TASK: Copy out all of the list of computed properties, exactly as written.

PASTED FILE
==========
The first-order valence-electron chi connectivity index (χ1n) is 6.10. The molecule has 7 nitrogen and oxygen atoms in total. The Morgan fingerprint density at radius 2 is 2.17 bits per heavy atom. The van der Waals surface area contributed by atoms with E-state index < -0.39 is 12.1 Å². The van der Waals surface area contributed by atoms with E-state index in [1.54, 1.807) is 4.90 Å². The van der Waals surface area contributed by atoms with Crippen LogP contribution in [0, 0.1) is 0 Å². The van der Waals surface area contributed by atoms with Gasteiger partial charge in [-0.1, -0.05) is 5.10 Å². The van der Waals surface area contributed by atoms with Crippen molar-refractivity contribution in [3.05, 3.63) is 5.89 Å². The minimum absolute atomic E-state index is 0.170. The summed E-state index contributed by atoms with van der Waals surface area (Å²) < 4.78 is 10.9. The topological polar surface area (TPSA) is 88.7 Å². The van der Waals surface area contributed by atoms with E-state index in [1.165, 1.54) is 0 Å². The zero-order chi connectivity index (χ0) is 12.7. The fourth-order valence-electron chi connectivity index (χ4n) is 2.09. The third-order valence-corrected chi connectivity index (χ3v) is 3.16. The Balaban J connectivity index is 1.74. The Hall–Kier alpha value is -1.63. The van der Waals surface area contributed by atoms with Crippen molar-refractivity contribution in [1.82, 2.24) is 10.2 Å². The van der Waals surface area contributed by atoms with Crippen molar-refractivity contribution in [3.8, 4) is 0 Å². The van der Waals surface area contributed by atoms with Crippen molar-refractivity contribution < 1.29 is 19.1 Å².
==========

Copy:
The first-order valence-electron chi connectivity index (χ1n) is 6.10. The molecule has 7 nitrogen and oxygen atoms in total. The Morgan fingerprint density at radius 2 is 2.17 bits per heavy atom. The van der Waals surface area contributed by atoms with E-state index < -0.39 is 12.1 Å². The van der Waals surface area contributed by atoms with E-state index in [1.54, 1.807) is 4.90 Å². The van der Waals surface area contributed by atoms with Crippen LogP contribution in [0, 0.1) is 0 Å². The van der Waals surface area contributed by atoms with Gasteiger partial charge in [-0.1, -0.05) is 5.10 Å². The van der Waals surface area contributed by atoms with Crippen molar-refractivity contribution in [3.05, 3.63) is 5.89 Å². The minimum absolute atomic E-state index is 0.170. The summed E-state index contributed by atoms with van der Waals surface area (Å²) < 4.78 is 10.9. The topological polar surface area (TPSA) is 88.7 Å². The van der Waals surface area contributed by atoms with E-state index in [1.165, 1.54) is 0 Å². The zero-order chi connectivity index (χ0) is 12.7. The fourth-order valence-electron chi connectivity index (χ4n) is 2.09. The third-order valence-corrected chi connectivity index (χ3v) is 3.16. The Balaban J connectivity index is 1.74. The Hall–Kier alpha value is -1.63. The van der Waals surface area contributed by atoms with Crippen molar-refractivity contribution in [1.82, 2.24) is 10.2 Å². The van der Waals surface area contributed by atoms with Crippen molar-refractivity contribution in [3.8, 4) is 0 Å². The van der Waals surface area contributed by atoms with Crippen molar-refractivity contribution < 1.29 is 19.1 Å².